CBT Systems last week announced a new computerbased training package aimed at information technology support personnel. The new Technical Support 'curriculum,' which is focused on the A+ certification program of the Computing Technology Industry Association (CompTIA), covers PC hardware configurat
CBT Systems last week announced a new computer-based training package aimed at information technology support personnel.
The new Technical Support "curriculum," which is focused on the A+ certification program of the Computing Technology Industry Association (CompTIA), covers PC hardware configuration, diagnostics and repair as well as operating system configuration and trouble-shooting.
"The government is not interested in certification per se, but they do need to provide certification-level training," said Tom Kahl, CBT's public-sector sales manager in Menlo Park, Calif. Several federal "enterprise clients" are waiting for the new release, he said, because it promises to "solve a lot of their base-level help-desk needs."
In the military, for example, the courseware can be used to ensure that support personnel attain a core competency of IT skills, Kahl said, and it would help to identify which students should proceed to more technical training. The software also provides pre-tests, unit tests and post-tests so that supervisors can monitor students' progress short of taking the actual test for certification.
The idea of establishing and maintaining baseline IT skill sets is becoming more important across industry, said Elliott Masie, president of the Masie Center, a research organization in Saratoga Springs, N.Y.
"There's an increasing desire by buyers to make sure that, at the end of the day, they have a certified level of skills" in their support personnel, Masie said. With the federal government's emphasis on commercial hardware and software and efforts such as the administration's Federal Training Initiative, the federal market is likely to welcome software that meets these needs, he said. CBT's products typically offer "more practice and more simulation," he said.
CBT is one of the major computer-based training companies in the IT area, said Ellen Julian, a senior analyst at International Data Corp., Framingham, Mass. IDC estimated the U.S. market for such products at about $1 billion last year and predicted that market would increase to $1.7 billion by 2002. The A+ certification program is highly regarded, Julian said, and it is "unusual because it is not tied to a specific vendor's product."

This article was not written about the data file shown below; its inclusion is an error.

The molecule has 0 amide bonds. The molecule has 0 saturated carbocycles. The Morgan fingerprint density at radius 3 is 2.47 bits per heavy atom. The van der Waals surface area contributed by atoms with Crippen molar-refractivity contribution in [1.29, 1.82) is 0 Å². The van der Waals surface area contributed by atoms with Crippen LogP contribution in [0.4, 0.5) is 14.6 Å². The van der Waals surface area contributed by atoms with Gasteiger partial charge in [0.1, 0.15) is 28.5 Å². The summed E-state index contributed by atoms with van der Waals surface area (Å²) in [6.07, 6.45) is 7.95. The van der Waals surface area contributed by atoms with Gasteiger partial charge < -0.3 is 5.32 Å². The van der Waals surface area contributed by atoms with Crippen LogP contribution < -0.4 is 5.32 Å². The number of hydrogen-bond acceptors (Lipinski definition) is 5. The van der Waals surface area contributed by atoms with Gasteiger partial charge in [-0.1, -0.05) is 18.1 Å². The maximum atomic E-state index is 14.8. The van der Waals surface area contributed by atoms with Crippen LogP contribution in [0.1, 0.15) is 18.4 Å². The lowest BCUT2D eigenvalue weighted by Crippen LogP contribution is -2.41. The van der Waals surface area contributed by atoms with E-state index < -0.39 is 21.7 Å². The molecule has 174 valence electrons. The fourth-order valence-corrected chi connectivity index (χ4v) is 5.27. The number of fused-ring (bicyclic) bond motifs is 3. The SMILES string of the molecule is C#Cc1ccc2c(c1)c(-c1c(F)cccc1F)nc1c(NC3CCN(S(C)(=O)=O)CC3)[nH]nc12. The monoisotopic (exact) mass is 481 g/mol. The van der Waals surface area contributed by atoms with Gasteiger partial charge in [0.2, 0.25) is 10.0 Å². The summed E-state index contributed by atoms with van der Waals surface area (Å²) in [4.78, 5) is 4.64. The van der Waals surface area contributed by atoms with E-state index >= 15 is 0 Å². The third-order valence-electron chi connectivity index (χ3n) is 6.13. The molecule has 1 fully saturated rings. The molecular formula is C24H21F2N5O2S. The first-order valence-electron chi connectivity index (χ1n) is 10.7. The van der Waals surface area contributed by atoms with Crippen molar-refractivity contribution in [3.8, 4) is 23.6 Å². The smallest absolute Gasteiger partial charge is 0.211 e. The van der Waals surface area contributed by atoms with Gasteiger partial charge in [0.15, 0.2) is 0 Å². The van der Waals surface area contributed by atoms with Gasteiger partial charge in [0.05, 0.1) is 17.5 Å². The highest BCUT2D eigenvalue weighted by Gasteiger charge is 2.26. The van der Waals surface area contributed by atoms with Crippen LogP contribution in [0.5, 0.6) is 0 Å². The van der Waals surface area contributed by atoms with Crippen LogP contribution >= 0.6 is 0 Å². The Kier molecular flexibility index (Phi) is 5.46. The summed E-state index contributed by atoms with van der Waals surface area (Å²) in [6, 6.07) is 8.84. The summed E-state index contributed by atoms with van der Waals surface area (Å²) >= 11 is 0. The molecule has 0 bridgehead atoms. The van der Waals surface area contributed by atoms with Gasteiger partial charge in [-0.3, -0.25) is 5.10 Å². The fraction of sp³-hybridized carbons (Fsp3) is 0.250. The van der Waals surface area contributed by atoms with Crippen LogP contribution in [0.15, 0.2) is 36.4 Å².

CBT's installed base in the federal market includes such organizations as the Air Force, the Navy, the Defense Information Systems Agency, and the Treasury and State departments.
According to the company, the new Technical Support package includes 17 four-hour units and has topics such as PC configuration, diagnostics and repair; safety and preventive maintenance; customer interaction; DOS 6.2 and Microsoft Corp. Windows 3.1 installation and configuration; Windows 95 installation, deployment, configuration and trouble-shooting; and Windows NT 4.0 installation, configuration and trouble-shooting.
As part of its courseware, CBT uses a "task-based simulation methodology," replicating software interfaces to make exercises such as setting up a user as realistic as possible, said Colm Darcy, the company's director of curriculum design in Menlo Park. Simulation also means that training proceeds without impact on the buyer's IT environment. The package covers hardware as well as software and adds elements not currently found on the A+ exam, such as Microsoft's Windows NT operating system.
Darcy said the product aims at a "comprehensive training experience," rather than "the phenomenon of a paper certificate," where a worker can pass a test but has no real knowledge of the subject. "Certification is a byproduct," Darcy said.
Training can be delivered by local-area network, wide-area network, Internet, intranet or CD, according to CBT.
-- Adams is a free-lance writer based in Alexandria, Va. She can be reached at firstname.lastname@example.org.
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